Pakistani families are slowly adapting to the idea of their girls playing football. “They’re still not allowed to play out in the open – usually indoors in a school – where there is a wall and some boundaries,” she said.
Discrimination and fear remains a resounding concern for girls who want to play football in Pakistan. “We still have girls telling their parents, they are going to study and then come and join us to play football instead,” she said. She hopes one day “all women have the right to play football in Pakistan without being judged’.
Controversy that cost Pakistan its FIFA membership: Kazmi’s football skills and education are increasingly needed in Pakistan. Last month, FIFA suspended Pakistan Football Association (PFF) from its world governing body for not adhering to its “obligations under Articles 14 and 19 of the FIFA statutes.” Following its suspension, the PFF’s national and affiliated club members cannot participate in international competitions until the suspension is lifted.
The PFF wrangling began back in April 2015, when PFF President, Makhdoom Faisal Saleh Hayat – appointed in 2003, under Pervez Musharraf, was controversially elected for a third term. Hayat is accused by PFF members of embezzling funds, rigging in the Punjab Football Association elections, whilst in the presence of an Asian Football Confederation official, as well as attempting to manipulate the PFF congress to grant himself another term in June 2015 elections. The matter ended up in the Lahore High Court (LHC). Judges appointed an administrator- an infraction of FIFA’s rules -but will resume hearing in matter in December.
Plan for reinstatement: During a telephone interview, Federal Minister for Inter-Provincial Coordination Mian Riaz Pirzada said, “once a judgement has been passed by the LHC next month, we will ask PFF to hold a fresh election and then approach FIFA for reinstatement.”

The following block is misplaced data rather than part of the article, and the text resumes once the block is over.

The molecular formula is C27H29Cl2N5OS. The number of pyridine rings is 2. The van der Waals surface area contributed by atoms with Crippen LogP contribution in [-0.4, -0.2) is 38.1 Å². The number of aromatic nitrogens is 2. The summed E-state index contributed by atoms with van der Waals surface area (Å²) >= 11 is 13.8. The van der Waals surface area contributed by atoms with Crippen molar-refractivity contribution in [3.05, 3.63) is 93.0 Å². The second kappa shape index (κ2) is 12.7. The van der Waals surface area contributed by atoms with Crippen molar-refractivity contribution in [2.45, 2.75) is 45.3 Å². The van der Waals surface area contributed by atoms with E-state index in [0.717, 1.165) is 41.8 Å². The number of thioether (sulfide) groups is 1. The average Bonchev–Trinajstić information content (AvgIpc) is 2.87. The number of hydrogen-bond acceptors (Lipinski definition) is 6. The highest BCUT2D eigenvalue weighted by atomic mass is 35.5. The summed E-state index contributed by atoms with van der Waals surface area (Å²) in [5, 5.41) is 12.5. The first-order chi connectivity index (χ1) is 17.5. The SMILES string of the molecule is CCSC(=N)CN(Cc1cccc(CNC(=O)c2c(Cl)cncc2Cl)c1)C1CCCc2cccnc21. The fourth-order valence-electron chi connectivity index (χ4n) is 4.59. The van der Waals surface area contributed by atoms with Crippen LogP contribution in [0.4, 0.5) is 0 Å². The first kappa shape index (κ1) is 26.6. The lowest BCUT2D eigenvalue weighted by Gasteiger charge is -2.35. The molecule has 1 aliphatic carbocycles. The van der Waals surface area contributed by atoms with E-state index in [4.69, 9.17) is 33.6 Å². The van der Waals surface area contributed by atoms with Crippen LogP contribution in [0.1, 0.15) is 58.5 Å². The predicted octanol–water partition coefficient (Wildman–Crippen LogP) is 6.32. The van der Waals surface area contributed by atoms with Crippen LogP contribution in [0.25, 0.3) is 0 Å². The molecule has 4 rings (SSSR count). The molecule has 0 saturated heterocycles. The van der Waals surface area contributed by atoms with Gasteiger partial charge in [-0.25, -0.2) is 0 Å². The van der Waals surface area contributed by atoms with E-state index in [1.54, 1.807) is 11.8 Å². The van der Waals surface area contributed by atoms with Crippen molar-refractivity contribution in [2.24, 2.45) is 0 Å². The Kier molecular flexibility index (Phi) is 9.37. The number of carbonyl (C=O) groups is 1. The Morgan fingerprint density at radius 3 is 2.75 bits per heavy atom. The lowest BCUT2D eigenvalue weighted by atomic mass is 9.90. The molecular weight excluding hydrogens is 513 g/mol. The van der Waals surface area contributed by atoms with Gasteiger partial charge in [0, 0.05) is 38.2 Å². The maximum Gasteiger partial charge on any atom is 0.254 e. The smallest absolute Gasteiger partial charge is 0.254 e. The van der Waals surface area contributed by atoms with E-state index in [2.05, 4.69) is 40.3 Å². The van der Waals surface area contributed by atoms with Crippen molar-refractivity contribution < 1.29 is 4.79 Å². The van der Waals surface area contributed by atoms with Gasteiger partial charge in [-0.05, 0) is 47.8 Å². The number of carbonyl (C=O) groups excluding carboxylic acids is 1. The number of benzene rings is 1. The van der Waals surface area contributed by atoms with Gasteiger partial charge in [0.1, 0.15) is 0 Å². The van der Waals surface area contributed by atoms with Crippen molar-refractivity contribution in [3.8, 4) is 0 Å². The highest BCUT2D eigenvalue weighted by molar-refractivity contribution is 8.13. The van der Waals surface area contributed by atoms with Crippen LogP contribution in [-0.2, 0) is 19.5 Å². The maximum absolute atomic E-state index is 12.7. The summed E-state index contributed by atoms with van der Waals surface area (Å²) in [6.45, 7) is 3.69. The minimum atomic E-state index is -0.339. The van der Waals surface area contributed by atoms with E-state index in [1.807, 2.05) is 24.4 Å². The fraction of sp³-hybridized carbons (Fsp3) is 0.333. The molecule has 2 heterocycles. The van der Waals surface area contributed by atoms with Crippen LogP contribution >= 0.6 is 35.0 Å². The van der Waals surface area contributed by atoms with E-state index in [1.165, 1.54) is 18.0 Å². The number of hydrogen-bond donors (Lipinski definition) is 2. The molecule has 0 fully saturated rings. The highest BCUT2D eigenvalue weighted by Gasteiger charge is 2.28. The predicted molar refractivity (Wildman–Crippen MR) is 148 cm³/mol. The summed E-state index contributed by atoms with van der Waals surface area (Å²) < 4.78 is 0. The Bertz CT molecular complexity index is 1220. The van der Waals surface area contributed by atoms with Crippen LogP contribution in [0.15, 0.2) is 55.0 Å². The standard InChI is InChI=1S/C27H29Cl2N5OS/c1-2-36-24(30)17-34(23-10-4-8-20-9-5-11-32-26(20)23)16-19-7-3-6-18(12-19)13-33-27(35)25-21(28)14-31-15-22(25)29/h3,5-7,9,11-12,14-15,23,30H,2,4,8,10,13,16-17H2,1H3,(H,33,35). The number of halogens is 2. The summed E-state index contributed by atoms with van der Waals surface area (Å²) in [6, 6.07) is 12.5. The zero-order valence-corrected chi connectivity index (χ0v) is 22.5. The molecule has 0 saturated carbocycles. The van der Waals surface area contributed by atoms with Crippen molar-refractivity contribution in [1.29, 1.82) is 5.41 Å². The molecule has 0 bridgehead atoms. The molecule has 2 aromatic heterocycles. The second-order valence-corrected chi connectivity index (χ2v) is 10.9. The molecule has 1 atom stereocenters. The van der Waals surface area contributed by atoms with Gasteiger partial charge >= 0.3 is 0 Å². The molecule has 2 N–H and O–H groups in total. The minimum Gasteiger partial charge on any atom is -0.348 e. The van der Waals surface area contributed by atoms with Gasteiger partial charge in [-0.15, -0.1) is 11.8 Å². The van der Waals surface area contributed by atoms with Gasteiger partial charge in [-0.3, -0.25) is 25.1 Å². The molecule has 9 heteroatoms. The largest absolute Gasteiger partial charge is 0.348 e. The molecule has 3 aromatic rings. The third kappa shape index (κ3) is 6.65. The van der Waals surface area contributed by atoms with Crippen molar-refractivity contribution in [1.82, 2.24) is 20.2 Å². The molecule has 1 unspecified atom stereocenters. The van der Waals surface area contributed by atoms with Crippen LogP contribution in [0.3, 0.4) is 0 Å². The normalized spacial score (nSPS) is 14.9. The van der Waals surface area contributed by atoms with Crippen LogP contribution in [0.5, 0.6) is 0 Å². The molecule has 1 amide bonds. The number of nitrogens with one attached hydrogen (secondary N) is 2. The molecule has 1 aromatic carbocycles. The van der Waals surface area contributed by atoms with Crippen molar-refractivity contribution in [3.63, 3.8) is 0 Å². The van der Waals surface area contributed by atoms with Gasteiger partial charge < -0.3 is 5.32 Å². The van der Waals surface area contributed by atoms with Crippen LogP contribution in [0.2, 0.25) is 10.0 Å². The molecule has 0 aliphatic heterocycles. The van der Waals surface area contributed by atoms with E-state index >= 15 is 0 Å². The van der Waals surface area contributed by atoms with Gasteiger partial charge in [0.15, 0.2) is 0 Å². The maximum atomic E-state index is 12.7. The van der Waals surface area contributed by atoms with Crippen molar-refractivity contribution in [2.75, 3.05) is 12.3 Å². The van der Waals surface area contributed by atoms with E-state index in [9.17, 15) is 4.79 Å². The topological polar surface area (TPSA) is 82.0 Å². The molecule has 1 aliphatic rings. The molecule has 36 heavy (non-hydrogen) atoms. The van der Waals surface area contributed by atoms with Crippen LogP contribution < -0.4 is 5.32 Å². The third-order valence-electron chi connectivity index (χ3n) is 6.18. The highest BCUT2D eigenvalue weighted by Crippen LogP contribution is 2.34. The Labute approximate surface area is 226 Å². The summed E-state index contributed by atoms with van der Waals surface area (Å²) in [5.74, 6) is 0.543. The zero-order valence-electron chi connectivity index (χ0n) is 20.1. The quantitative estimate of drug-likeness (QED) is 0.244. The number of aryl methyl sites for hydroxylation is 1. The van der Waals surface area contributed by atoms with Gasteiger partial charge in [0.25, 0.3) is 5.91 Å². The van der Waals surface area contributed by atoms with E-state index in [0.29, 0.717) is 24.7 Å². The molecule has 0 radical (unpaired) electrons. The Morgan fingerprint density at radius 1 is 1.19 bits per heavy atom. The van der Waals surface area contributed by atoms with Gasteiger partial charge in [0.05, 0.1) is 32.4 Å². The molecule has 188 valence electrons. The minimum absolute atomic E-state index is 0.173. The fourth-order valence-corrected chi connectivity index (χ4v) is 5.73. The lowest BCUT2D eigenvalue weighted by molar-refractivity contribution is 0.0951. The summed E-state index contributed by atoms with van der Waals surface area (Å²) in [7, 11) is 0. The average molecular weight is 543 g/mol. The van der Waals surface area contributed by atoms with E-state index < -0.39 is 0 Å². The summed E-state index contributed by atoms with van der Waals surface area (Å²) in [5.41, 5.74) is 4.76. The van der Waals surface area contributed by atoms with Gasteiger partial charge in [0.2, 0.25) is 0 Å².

Corruption, lack of infrastructure and organisation have all been attributed to Pakistan’s dismal international ranking. Pirzadasays he wants to change this perception, his team has sent a budget proposal in excess of Rs10 million, to Prime Minister Shahid Khan Abbasi.
Approval of the budget would see increased government investment into the sport – at a par with Hockey and Cricket. Thus, establishment of national infrastructure and training facilities will then be possible, particularly in Balochistandistricts and Karachi “where you find the best football players of the country,” Pirzada says. “Pakistan has huge talent that is lost to the UAE and Qatar, because we do not pay the same wages or invest in infrastructure for the sport,” he added, “those countries understand the skills, investment and training required to produce world class players.”
Hoping to ignite Pakistan’s football passion, the world’s greatest footballers descended on Karachi this summer to participate in an exhibition match. Speaking about the visit, Manchester United’s Ryan Giggs says, “we’ve seen with our own eyes, the desire from the fans and the young players of Pakistan to become footballers and the interest in football.” He added, “we hope to send a message around the world that Pakistan is a good place to come.”